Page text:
Assessing Programs That Invite Thinking
Susan R. Goldman James W. Pellegrino John Bransford Vanderbilt University
Our goal in this chapter is to discuss issues of evaluation that have arisen in the context of a problem-solving series that has been developed by the Cognition and Technology Group at Vanderbilt's Learning Technology Center. The research and development of the series, called "The Adventures of Jasper Woodbury," began as an effort to offer an alternative to traditional classroom contexts where students often fail to see the relevance of what they are learning to real life (e.g., Cognition and Technology Group at Vanderbilt, CTGV, 1990). A major goal of the series is to generate excitement about mathematics and science among middle school students (Grades 5, 6, 7) and help them develop powerful skills of mathematical problem formulation and problem solving. A second goal is to help students see how content domains that are traditionally taught as separate "subjects" are actually integrated in the real world (CTGV, 1991a, 1991b, 1993). Solving real problems often involves using math, science, geographic, and economic concepts together. The Jasper problem-solving series provides opportunities for students to experience such interdependence. A third goal of the series is to motivate students to become proficient in the "basic skills" of mathematics. We say more about each of these goals in subsequent sections of the chapter.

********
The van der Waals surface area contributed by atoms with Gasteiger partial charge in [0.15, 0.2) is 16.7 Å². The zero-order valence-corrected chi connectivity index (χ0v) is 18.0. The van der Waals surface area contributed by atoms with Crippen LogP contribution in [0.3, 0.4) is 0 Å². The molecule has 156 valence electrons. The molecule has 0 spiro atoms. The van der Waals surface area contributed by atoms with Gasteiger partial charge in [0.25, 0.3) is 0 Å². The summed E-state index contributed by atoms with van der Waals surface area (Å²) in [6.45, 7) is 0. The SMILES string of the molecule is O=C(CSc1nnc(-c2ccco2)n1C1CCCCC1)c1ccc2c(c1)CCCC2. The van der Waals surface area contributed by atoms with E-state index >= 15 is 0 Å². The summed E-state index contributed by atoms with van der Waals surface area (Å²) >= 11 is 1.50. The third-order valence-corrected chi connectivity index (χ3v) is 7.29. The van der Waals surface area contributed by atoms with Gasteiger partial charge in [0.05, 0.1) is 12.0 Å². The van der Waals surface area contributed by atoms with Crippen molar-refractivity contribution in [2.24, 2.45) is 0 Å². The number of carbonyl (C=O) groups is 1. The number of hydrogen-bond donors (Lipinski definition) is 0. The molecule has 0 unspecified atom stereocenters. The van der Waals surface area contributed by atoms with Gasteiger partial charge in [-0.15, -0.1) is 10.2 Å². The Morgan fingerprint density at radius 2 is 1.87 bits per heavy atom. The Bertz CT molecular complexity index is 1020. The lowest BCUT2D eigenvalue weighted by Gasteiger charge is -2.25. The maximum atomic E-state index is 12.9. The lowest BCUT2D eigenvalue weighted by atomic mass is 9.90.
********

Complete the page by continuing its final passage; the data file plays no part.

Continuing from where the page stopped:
The introduction of the series as part of the regular classroom curriculum has brought to the forefront critical assessment and evaluation issues. As evidenced by the other chapters in this volume, there is considerable interest in implementing new technologies in instructional settings and assessing the effects they have on instructional outcomes. What remains less clear is how to classify the various